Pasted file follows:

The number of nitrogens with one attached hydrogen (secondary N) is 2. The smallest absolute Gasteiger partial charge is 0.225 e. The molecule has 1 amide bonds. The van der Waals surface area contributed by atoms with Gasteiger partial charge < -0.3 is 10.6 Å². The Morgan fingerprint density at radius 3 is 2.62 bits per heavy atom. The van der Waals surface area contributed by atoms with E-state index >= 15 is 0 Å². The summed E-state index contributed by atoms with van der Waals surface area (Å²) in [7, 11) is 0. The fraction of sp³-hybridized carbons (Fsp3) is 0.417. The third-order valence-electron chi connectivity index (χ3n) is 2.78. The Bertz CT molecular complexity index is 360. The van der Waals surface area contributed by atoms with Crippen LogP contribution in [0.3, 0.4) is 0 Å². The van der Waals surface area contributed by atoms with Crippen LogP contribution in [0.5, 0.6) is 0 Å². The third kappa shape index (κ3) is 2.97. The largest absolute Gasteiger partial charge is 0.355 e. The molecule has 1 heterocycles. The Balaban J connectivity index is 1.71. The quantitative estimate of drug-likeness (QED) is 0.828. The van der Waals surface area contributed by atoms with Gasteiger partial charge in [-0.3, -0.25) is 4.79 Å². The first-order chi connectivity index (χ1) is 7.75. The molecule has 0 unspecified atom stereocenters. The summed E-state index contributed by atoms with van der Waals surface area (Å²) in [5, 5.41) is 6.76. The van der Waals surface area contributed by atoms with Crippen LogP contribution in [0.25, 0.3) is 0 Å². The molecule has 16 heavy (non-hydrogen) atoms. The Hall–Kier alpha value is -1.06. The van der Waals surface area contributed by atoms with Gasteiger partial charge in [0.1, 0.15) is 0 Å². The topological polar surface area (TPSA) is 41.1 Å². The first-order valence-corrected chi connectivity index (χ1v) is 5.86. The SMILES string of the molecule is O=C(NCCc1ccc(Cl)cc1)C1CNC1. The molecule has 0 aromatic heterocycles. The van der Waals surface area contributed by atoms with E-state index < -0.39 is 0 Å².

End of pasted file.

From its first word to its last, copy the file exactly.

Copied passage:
The number of nitrogens with one attached hydrogen (secondary N) is 2. The smallest absolute Gasteiger partial charge is 0.225 e. The molecule has 1 amide bonds. The van der Waals surface area contributed by atoms with Gasteiger partial charge < -0.3 is 10.6 Å². The Morgan fingerprint density at radius 3 is 2.62 bits per heavy atom. The van der Waals surface area contributed by atoms with E-state index >= 15 is 0 Å². The summed E-state index contributed by atoms with van der Waals surface area (Å²) in [7, 11) is 0. The fraction of sp³-hybridized carbons (Fsp3) is 0.417. The third-order valence-electron chi connectivity index (χ3n) is 2.78. The Bertz CT molecular complexity index is 360. The van der Waals surface area contributed by atoms with Crippen LogP contribution in [0.3, 0.4) is 0 Å². The van der Waals surface area contributed by atoms with Crippen LogP contribution in [0.5, 0.6) is 0 Å². The third kappa shape index (κ3) is 2.97. The largest absolute Gasteiger partial charge is 0.355 e. The molecule has 1 heterocycles. The Balaban J connectivity index is 1.71. The quantitative estimate of drug-likeness (QED) is 0.828. The van der Waals surface area contributed by atoms with Gasteiger partial charge in [-0.3, -0.25) is 4.79 Å². The first-order chi connectivity index (χ1) is 7.75. The molecule has 0 unspecified atom stereocenters. The summed E-state index contributed by atoms with van der Waals surface area (Å²) in [5, 5.41) is 6.76. The van der Waals surface area contributed by atoms with Crippen LogP contribution in [0.25, 0.3) is 0 Å². The molecule has 16 heavy (non-hydrogen) atoms. The Hall–Kier alpha value is -1.06. The van der Waals surface area contributed by atoms with Gasteiger partial charge in [0.1, 0.15) is 0 Å². The topological polar surface area (TPSA) is 41.1 Å². The first-order valence-corrected chi connectivity index (χ1v) is 5.86. The SMILES string of the molecule is O=C(NCCc1ccc(Cl)cc1)C1CNC1. The molecule has 0 aromatic heterocycles. The van der Waals surface area contributed by atoms with E-state index < -0.39 is 0 Å².